China may emerge as a significant producer of brine-based Lithium Carbonate towards the end of this decade. Potential capacity of up to 45,000 tons per year could come on-stream if projects in Qinghai province and Tibet proceed.
Some jurisdictions limit the sale of Lithium batteries, which are the most readily available source of Lithium metal for ordinary consumers. Lithium can be used to reduce Pseudoephedrine and Ephedrine to Methamphetamine in the Birch Reduction Method, which employs solutions of alkali metals dissolved in Anhydrous Ammonia. However, the effectiveness of such restrictions in controlling illegal production of Methamphetamine remains indeterminate and controversial.
Carriage and shipment of some kinds of Lithium batteries may be prohibited aboard certain types of transportation (particularly aircraft), because of the ability of most types of Lithium batteries to fully discharge very rapidly when short-circuited, leading to overheating and possible explosion. However, most consumer Lithium batteries have thermal overload protection built-in to prevent this type of incident, or their design inherently limits short-circuit currents.
Lithium is a component for thermonuclear weapons (so called "Hydrogen Bombs") and applications of Lithium for this purpose in the nuclear weapons industry is pursued in developing nuclear powers like India, and presumably others.
|Lithium Carbonate, Li2CO3||Lithium Peroxide, Li2O2|
|Lithium Hydroxide, LiOH||Lithium Stearate, LiC18H35O2|
|Lithium Citrate||Lithium Orotate|
|Lithium Chloride, LiCl||Lithium Bromide, LiBr|
|Lithium Niobate||Petalite, LiAl(Si2O5)2|
|Lithium Oxide, Li2O|
Naturally occurring Lithium is composed of two stable isotopes 6Li and 7Li, the latter being the more abundant (92.5% natural abundance). Seven radioisotopes have been characterized, the most stable being 8Li with a half-life of 838 ms and 9Li with a half-life of 178.3 ms. All of the remaining radioactive isotopes have half-lives that are shorter than 8.6 ms. The shortest-lived isotope of lithium is 4Li which decays through proton emission and has a half-life of 7.58043x10-23 seconds.
7Li is one of the primordial elements, or, more properly, primordial isotopes, produced in Big Bang nucleosynthesis (a small amount of 6Li is also produced in stars). Lithium isotopes fractionate substantially during a wide variety of natural processes, including mineral formation (chemical precipitation), metabolism, and ion exchange. Lithium Ion substitutes for Magnesium and Iron in octahedral sites in clay minerals, where 6Li is preferred to 7Li, resulting in enrichment of the light isotope in processes of hyperfiltration and rock alteration.
|Li4||4.027||7.58043 x 10-23 seconds|
|Li5||5.0125||3.04733 x 10-22 seconds|
|Li12||12.05||< 10 nanoseconds|
|As noted earlier, Lithium metal, due to its alkaline tarnish, is a corrosive and requires special handling to avoid skin contact. Breathing Lithium dust or Lithium compounds (which are often alkaline) can irritate the nose and throat; higher exposure to Lithium can cause a build-up of fluid in the lungs, leading to pulmonary edema.|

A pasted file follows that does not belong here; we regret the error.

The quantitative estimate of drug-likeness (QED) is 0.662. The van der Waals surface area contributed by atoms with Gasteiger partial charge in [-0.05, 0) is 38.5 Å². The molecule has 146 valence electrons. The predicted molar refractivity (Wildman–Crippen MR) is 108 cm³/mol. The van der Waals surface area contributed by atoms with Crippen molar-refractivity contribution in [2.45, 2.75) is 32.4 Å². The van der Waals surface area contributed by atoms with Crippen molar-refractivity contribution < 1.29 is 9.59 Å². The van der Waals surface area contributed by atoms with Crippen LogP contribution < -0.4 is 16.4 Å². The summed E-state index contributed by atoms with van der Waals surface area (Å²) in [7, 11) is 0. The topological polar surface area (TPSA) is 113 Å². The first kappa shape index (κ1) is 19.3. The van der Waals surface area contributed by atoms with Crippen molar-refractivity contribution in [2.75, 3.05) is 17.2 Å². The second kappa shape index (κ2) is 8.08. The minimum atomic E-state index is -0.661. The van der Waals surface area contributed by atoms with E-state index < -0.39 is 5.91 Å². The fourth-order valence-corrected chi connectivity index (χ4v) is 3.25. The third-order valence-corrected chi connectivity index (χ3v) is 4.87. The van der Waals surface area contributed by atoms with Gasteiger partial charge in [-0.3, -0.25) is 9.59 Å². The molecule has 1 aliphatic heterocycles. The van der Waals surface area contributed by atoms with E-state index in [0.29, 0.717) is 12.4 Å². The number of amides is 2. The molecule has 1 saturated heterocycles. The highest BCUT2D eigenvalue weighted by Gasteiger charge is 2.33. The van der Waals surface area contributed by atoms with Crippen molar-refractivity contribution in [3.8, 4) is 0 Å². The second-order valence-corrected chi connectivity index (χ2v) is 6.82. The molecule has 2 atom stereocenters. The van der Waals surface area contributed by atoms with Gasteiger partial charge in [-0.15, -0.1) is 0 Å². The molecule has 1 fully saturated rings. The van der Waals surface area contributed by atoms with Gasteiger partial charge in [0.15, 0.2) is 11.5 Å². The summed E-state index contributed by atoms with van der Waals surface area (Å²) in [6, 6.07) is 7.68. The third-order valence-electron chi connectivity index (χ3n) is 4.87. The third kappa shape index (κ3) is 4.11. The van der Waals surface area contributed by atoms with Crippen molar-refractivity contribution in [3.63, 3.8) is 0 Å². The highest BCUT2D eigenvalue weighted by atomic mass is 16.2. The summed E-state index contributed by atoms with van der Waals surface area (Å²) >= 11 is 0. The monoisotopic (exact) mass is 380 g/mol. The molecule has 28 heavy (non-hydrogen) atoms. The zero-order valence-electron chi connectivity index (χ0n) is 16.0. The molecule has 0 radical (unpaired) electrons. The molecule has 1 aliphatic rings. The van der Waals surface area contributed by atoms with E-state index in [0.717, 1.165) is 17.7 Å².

Atomic Radius (Å): 2.05Å
Electrochemical Equivalents: 0.259 g/amp-hr
Atomic Mass Average: 6.941
(Gr. lithos, stone) Discovered by Arfvedson in 1817. Lithium is the lightest of all metals, with a density only about half that of water. It does not occur free in nature; combined is is found in small units in nearly all igneous rocks and in the waters of many mineral springs. Lepidolite, spodumeme, petalite, and amblygonite are the more important minerals containing it. Lithium is presently being recovered from brines of Searles Lake, in California, and from those in Nevada. Large deposits of quadramene are found in North Carolina. The metal is produced electrolytically from the fused chloride. Lithium is silvery in appearance, much like Na and K, other members of the alkali metal series. It reacts with water, but not as vigorously as sodium. Lithium imparts a beautiful crimson color to a flame, but when the metal burns strongly, the flame is a dazzling white. Since World War II, the production of lithium metal and its compounds has increased greatly. Because the metal has the highest specific heat of any solid element, it has found use in heat transfer applications; however, it is corrosive and requires special handling. The metal has been used as an alloying agent, is of interest in synthesis of organic compounds, and has nuclear applications. It ranks as a leading contender as a battery anode material as it has a high electrochemical potential. Lithium is used in special glasses and ceramics. The glass for the 200-inch telescope at Mt. Palomar contains lithium as a minor ingredient. Lithium chloride is one of the most lyproscopic materials known, and it, as well as lithium bromide, is used in air conditioning and industrial drying systems. Lithium stearate is used as an all-purpose and high-temperature lubricant. Other lithium compounds are used in dry cells and storage batteries. The metal is priced at about $300/lb.
Source: CRC Handbook of Chemistry and Physics, 1913-1995. David R. Lide, Editor in Chief. Author: C.R. Hammond